Windows uses the standard logical boot-time prefetcher if the system has less than 512 MB of memory, but if the system has 700 MB or more of RAM, it uses an in-RAM cache to optimize the boot process. The size of the cache depends on the total RAM available, but it is large enough to create a reasonable cache and yet allow the system the memory it needs to boot smoothly.
After every boot, the ReadyBoost service (see Chapter 9 for information on ReadyBoost) uses idle CPU time to calculate a boot-time caching plan for the next boot. It analyzes file trace information from the five previous boots and identifies which files were accessed and where they are located on disk. It stores the processed traces in %SystemRoot%\Prefetch\Readyboot as .fx files and saves the caching plan under HKLM\SYSTEM\CurrentControlSet\Services\Ecache\Parameters in REG_BINARY values named for internal disk volumes they refer to.
The cache is implemented by the same device driver that implements ReadyBoost caching (Ecache.sys), but the cache’s population is guided by the boot plan previously stored in the registry. Although the boot cache is compressed like the ReadyBoost cache, another difference between ReadyBoost and ReadyBoot cache management is that while in ReadyBoot mode, other than the ReadyBoost service’s updates, the cache doesn’t change to reflect data that’s read or written during the boot. The ReadyBoost service deletes the cache 90 seconds after the start of the boot, or if other memory demands warrant it, and records the cache’s statistics in HKLM\SYSTEM\CurrentControlSet\Services\Ecache\Parameters\ReadyBootStats.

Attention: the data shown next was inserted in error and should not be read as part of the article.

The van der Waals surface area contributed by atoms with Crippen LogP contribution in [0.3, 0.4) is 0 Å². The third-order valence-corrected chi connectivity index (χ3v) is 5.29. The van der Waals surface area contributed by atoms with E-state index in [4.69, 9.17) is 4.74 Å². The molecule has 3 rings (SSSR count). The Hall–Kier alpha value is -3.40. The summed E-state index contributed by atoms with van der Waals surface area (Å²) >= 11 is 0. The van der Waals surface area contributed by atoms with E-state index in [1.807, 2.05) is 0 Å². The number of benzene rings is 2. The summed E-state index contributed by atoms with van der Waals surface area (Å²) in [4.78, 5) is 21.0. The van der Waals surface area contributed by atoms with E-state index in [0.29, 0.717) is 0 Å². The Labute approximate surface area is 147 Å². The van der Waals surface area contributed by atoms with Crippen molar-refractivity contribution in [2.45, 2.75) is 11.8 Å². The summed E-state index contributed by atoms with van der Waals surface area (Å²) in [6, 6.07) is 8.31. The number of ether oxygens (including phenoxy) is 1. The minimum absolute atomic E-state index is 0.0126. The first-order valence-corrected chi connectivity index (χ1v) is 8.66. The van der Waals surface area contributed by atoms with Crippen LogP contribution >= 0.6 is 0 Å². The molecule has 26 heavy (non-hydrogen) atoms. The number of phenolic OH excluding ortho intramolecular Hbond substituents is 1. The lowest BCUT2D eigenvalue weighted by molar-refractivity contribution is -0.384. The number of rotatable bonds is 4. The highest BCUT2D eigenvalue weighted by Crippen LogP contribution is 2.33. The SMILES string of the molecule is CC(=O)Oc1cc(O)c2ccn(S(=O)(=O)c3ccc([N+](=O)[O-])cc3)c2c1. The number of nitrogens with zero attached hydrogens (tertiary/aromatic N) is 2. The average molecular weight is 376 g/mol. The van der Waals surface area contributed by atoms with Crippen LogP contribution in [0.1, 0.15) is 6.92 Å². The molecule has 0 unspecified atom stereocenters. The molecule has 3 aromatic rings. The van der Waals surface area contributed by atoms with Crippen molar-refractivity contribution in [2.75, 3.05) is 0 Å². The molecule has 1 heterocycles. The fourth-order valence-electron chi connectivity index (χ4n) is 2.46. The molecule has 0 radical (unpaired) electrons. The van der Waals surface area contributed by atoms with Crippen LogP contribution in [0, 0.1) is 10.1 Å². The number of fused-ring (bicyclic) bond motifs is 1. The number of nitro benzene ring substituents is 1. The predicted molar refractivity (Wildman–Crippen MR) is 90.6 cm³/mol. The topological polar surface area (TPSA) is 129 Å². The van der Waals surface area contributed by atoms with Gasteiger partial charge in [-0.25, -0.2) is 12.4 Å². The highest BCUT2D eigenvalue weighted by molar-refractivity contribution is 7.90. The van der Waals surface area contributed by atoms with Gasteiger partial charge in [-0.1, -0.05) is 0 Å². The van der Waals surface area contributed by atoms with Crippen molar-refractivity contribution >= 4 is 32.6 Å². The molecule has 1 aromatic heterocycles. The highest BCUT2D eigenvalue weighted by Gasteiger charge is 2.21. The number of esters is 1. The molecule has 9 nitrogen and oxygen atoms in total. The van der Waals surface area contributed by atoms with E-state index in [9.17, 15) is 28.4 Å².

Source of Information : Microsoft Press Windows Internals 5th Edition